• We took care of a gorgeous German shepherd puppy for two weeks this summer, and then again in November. We all got a temporary big dog fix—and after she’s gone, our house feels so big and hair-free!—and we’re able to help a friend in this small way, and I am so grateful for that. (Parenthetically, I’ve been a shitty friend this year. Aunt, sister, neighhbour. Unfortunate, but true. Still. A time and a place for everything.)

  • I attended a workshop with Julia Cameron, the woman who gave me the courage to call myself an artist. Also, to return to journaling and the joy of writing privately (writing publicly makes you a better writer; writing privately is necessary for the soul, and also, to strip self-indulgence out of your writing so that you can be less self-indulgent when you write publicly). Also, the tools to write my second novel, more or less. She was old and frail, and very much of her era. I still loved her.

  • I spent a mind-blowing weekend with Kids in the Hall’s Kevin McDonald learning all about sketch comedy. Do you know what the common characteristic of geniuses in their domain who are also good people is? This: “This is everything I know. Take it, and do great things with it.”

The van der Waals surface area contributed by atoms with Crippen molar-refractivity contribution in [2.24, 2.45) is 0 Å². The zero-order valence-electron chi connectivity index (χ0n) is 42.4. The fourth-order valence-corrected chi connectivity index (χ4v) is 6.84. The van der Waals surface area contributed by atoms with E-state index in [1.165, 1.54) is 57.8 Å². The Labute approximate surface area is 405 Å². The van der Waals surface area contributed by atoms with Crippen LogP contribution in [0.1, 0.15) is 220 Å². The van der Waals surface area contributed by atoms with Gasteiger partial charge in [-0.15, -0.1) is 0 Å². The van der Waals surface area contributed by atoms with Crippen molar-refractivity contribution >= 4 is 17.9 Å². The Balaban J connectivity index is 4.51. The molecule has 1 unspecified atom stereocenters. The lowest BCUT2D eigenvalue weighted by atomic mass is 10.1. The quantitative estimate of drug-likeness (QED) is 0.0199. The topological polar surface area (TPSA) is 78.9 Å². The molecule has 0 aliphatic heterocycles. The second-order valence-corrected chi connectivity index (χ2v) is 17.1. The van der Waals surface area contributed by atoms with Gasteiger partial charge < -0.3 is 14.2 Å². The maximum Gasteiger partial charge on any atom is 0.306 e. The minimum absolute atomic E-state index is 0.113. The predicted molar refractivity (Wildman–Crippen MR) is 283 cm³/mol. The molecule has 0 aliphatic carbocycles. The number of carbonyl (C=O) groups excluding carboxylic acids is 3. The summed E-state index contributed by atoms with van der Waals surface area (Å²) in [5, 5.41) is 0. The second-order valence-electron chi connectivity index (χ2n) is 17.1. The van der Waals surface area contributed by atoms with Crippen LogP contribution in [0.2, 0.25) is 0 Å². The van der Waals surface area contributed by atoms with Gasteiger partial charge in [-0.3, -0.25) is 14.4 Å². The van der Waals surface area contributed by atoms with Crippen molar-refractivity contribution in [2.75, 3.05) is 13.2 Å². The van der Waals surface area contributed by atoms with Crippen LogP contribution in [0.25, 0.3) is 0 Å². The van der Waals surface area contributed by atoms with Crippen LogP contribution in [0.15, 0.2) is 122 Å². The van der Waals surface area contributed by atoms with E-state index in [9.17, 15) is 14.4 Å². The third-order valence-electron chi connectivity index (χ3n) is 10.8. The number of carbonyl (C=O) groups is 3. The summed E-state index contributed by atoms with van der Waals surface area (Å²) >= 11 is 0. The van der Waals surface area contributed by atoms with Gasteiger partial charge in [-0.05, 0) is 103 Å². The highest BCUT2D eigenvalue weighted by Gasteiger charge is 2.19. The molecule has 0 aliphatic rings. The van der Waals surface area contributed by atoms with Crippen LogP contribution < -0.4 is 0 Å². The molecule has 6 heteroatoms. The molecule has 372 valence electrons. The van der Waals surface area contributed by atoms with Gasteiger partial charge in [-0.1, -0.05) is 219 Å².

• I took Flora to a concert celebrating 50 years of Stonewall, and she now knows all about Marsha P. Johnson. Oh, and I got to see Thorgy Thor and the Thorchestra performing with the Calgary Philharmonic Orchestra, and that was pretty amazing.

  • I smoked a lot of sheesha, alone, occasionally with a good friend… and was able to call it research…

Most critically:

  • Despite all the suck-ass challenges, Flora made it to regular high school and is killing it.

  • My parents did what they always do, and showed them, rearranged their work scheduled, and helped us out whenever we needed it, with childcare, driving, food, and accepting my anger, silence, and other difficult emotions.

  • Sean and I fucking kill it in a crisis. There are stats on this—shit like we’ve been through this year breaks up marriages. And we still look like drowned rats, and we’re exhausted as fuck. And we seek our comfort elsewhere, not with each other—because we’re rather empty, so how can we? But. Through all of this, neither of us has blamed, resented, guilted or otherwise maligned or cut down the other. We’ve supported each other as best as we could, tag-teamed, given relief when we could, and tried to time our collapses so they did not happen at the same time. So far, so good. Easy? Fuck, no. But we’re still here.